Click here to load reader

Symmetry in Islamic Geometric Art - Entry Slidesho in Islamic Geometric Art Brian Wichmann September 9, 2017 Abstract This note considers the frequency of the 17 planar symmetry groups

  • View

  • Download

Embed Size (px)

Text of Symmetry in Islamic Geometric Art - Entry Slidesho in Islamic Geometric Art Brian Wichmann September...

  • Symmetry in Islamic Geometric Art

    Brian Wichmann

    September 9, 2017


    This note considers the frequency of the 17 planar symmetry groupsin Islamic Geometric Art. The collection used for this analysis containsover 600 patterns and is thought to the largest available.

    1 Introduction

    At least five people have documented their observations of the symmetry groupspresent on the Alhambra Palace, Granada: Muller [12], Jaworski [9], Montesinos[13], Grunbaum[7] and Du Sautoy [5]. In this short note, we consider the sym-metry groups used more generally in Islamic Geometric Art.

    Around 1990, I decided to collect tiling patterns which led to the publicationof a CD/booklet in 2001 [19]. Such publications are naturally limited in sizeand scope which can now be overcome by using a webserver on the Internetwith dynamic searching facilities. Hence as an extension of the CD/booklet, anInternet service is now available at

    2 Finding the frequencies

    The database which provides the searching facilities on the Internet service canbe used to find the number of tilings for each symmetry group. Unfortunately,there is a technical problem in determining what pattern is Islamic. Here, thereferences are classified into those which are concerned only with Islamic artand those which are more general. Hence the criterion used to include a patternin this count when it appears in a publication devoted to Islamic art, or whenthe pattern has been taken from the photograph of an Islamic site.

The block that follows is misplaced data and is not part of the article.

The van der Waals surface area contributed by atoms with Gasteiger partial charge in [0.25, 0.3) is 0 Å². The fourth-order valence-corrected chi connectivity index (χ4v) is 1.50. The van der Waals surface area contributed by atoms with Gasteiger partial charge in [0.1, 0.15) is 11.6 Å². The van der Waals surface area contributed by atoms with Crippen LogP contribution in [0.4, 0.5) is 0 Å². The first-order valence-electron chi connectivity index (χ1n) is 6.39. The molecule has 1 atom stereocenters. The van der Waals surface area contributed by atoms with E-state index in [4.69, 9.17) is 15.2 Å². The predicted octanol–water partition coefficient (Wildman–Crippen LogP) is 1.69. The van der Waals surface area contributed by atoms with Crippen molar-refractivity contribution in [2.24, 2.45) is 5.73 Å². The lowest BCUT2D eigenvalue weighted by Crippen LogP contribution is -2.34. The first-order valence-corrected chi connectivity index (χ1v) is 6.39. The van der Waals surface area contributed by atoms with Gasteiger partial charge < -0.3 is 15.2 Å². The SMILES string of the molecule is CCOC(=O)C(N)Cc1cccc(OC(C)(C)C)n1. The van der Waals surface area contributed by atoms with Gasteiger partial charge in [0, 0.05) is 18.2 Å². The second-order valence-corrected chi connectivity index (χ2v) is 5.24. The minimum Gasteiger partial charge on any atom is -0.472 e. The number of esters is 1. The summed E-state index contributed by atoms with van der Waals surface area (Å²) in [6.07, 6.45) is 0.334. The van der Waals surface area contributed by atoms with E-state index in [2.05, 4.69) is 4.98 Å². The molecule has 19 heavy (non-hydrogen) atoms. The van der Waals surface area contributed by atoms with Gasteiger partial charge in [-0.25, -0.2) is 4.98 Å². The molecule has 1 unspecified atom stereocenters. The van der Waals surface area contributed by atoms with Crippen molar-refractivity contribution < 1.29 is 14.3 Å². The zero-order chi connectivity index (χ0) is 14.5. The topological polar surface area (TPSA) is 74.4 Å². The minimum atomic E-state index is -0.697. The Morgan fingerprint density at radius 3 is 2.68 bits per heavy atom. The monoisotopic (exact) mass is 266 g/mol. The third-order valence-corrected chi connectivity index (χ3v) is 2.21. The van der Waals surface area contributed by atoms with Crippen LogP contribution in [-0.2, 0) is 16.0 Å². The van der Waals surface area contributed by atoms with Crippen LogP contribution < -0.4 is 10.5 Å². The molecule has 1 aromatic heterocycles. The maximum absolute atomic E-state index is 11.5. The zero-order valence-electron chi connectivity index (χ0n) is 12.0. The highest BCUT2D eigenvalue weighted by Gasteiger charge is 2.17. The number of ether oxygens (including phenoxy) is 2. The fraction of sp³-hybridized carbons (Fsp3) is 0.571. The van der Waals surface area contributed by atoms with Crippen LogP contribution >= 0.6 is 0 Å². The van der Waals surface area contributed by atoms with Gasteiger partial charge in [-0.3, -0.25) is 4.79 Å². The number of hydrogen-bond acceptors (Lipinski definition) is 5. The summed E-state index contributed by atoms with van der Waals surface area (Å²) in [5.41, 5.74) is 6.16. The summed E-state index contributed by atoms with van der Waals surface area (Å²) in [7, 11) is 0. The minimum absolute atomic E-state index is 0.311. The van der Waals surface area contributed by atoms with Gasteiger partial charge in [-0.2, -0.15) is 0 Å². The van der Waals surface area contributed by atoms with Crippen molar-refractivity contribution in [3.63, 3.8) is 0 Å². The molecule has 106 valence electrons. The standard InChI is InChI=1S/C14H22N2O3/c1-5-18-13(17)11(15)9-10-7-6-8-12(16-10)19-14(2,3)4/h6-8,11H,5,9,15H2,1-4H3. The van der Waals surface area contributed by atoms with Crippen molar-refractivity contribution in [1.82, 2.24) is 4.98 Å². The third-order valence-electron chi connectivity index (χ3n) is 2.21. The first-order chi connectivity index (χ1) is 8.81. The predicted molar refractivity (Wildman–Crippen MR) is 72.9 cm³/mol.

The other important point to note is that the count is of patterns themselvesso that if a pattern appears at several different sites, it is counted only once.

    The results of this can be expressed in the following Table11.

    Reproduced from: Symmetry: Culture and Science Vol. 19, Nos. 2-3, 95-112, 2008, withpermission.

    1The counts have been produced from version 11 of the web site and will change slightlyas further tilings are added.


    mailto:[email protected]://

  • Group Percentage Example(orbital) (standard) (out of 644) Figure

    *442 (p4m) p4m 47.8 1*632 (p6m) p6m 22.2 22*22 (cmm) cmm 9.5 34*2 (p4g) p4g 6.4 4632 (p6 ) p6 4.2 5

    *2222 (pmm) pmm 3.9 6442 (p4 ) p4 2.9 7

    3*3 (p3lm) p31m 1.2 82222 (p2 ) p2 0.6 9333 (p3 ) p3 0.3 10** (pm) pm 0.3 11

    22* (pmg) pmg 0.3 12*333 (p3ml) p3m1 13

    * (cm) cm 14O (p1 ) p1 15

    22 (pgg) pgg 16 (pg) pg 17

    Table 1: Counts of Symmetries in Islamic Geometric Art

    The symmetry group is given in both the orbital notation of Conway-Thurston[3] and the conventional one. For each class, an example has been chosen bythe author as being the best representative.

    The last five entries needs some explaining. No examples were found usingthe criterion above. However, examples were found using a more relaxed crite-rion. The illustration of these examples gives the details with the reasons forthinking they may be an example of an Islamic design.

    These counts are significantly different from those given in Abas [1, page 138]which has *632 (p6m) (p6m) as being more popular than *442 (p4m) (p4m).

    3 Analysis

    It is not possible to be very precise about what constitutes an Islamic designfor the following reasons:

    1. Many sources do not indicate the artifact on which it was based and hencemaking it impossible to verify the authenticity of a pattern. This is true ofwell-known sources like Bourgoin [2] (which we have taken as authentic).

    2. If an Islamic design is found in a pre-Islamic source, does this imply itshould not be regarded as Islamic? This might be true of Figure 13 whichwe have arbitrarily taken as not authentic.